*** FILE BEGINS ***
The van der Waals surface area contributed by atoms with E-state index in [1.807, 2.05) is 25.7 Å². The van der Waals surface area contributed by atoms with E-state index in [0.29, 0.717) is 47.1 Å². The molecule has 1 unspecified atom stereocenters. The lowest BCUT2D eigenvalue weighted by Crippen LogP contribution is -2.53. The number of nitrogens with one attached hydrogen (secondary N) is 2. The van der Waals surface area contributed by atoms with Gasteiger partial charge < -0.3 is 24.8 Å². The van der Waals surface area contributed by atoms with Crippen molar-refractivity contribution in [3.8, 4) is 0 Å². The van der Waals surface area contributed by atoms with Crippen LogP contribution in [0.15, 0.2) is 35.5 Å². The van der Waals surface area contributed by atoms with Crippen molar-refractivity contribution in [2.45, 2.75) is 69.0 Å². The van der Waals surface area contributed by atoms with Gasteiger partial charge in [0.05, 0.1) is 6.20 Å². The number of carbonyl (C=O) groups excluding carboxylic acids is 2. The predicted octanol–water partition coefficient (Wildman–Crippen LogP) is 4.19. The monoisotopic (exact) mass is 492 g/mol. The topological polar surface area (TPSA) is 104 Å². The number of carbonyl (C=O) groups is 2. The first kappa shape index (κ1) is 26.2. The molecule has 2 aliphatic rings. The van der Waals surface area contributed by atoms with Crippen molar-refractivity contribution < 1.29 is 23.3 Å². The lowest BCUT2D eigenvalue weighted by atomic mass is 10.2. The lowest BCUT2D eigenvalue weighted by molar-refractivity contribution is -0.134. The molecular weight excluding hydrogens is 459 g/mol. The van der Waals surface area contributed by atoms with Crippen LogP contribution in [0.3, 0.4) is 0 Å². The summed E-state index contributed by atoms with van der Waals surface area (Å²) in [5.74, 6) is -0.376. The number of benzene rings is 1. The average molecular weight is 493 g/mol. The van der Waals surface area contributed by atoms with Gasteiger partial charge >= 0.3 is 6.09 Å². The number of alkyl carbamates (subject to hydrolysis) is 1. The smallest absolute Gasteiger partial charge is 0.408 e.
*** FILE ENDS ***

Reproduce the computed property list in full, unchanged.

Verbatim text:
The van der Waals surface area contributed by atoms with E-state index in [1.807, 2.05) is 25.7 Å². The van der Waals surface area contributed by atoms with E-state index in [0.29, 0.717) is 47.1 Å². The molecule has 1 unspecified atom stereocenters. The lowest BCUT2D eigenvalue weighted by Crippen LogP contribution is -2.53. The number of nitrogens with one attached hydrogen (secondary N) is 2. The van der Waals surface area contributed by atoms with Gasteiger partial charge < -0.3 is 24.8 Å². The van der Waals surface area contributed by atoms with Crippen molar-refractivity contribution in [3.8, 4) is 0 Å². The van der Waals surface area contributed by atoms with Crippen LogP contribution in [0.15, 0.2) is 35.5 Å². The van der Waals surface area contributed by atoms with Crippen molar-refractivity contribution in [2.45, 2.75) is 69.0 Å². The van der Waals surface area contributed by atoms with Gasteiger partial charge in [0.05, 0.1) is 6.20 Å². The number of carbonyl (C=O) groups excluding carboxylic acids is 2. The predicted octanol–water partition coefficient (Wildman–Crippen LogP) is 4.19. The monoisotopic (exact) mass is 492 g/mol. The topological polar surface area (TPSA) is 104 Å². The number of carbonyl (C=O) groups is 2. The first kappa shape index (κ1) is 26.2. The molecule has 2 aliphatic rings. The van der Waals surface area contributed by atoms with Crippen molar-refractivity contribution < 1.29 is 23.3 Å². The lowest BCUT2D eigenvalue weighted by atomic mass is 10.2. The lowest BCUT2D eigenvalue weighted by molar-refractivity contribution is -0.134. The molecular weight excluding hydrogens is 459 g/mol. The van der Waals surface area contributed by atoms with Crippen LogP contribution in [0.3, 0.4) is 0 Å². The summed E-state index contributed by atoms with van der Waals surface area (Å²) in [5.74, 6) is -0.376. The number of benzene rings is 1. The average molecular weight is 493 g/mol. The van der Waals surface area contributed by atoms with Gasteiger partial charge >= 0.3 is 6.09 Å². The number of alkyl carbamates (subject to hydrolysis) is 1. The smallest absolute Gasteiger partial charge is 0.408 e.